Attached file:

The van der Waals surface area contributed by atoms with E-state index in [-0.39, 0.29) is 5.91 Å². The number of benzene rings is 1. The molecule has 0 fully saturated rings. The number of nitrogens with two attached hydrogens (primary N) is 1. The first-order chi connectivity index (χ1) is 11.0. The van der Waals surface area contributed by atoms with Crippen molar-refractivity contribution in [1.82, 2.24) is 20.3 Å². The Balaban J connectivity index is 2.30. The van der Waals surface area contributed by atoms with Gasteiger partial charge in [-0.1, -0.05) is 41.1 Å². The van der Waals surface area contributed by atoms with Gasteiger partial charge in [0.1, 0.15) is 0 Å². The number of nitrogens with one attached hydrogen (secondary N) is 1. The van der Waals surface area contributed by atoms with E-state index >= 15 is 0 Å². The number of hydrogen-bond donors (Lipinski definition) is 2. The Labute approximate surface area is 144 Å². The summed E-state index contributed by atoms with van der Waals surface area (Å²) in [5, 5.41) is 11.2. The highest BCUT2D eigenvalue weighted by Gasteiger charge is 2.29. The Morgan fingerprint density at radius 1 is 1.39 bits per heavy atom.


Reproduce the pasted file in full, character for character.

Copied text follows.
The van der Waals surface area contributed by atoms with E-state index in [-0.39, 0.29) is 5.91 Å². The number of benzene rings is 1. The molecule has 0 fully saturated rings. The number of nitrogens with two attached hydrogens (primary N) is 1. The first-order chi connectivity index (χ1) is 11.0. The van der Waals surface area contributed by atoms with Crippen molar-refractivity contribution in [1.82, 2.24) is 20.3 Å². The Balaban J connectivity index is 2.30. The van der Waals surface area contributed by atoms with Gasteiger partial charge in [-0.1, -0.05) is 41.1 Å². The van der Waals surface area contributed by atoms with Gasteiger partial charge in [0.1, 0.15) is 0 Å². The number of nitrogens with one attached hydrogen (secondary N) is 1. The van der Waals surface area contributed by atoms with E-state index >= 15 is 0 Å². The number of hydrogen-bond donors (Lipinski definition) is 2. The Labute approximate surface area is 144 Å². The summed E-state index contributed by atoms with van der Waals surface area (Å²) in [5, 5.41) is 11.2. The highest BCUT2D eigenvalue weighted by Gasteiger charge is 2.29. The Morgan fingerprint density at radius 1 is 1.39 bits per heavy atom.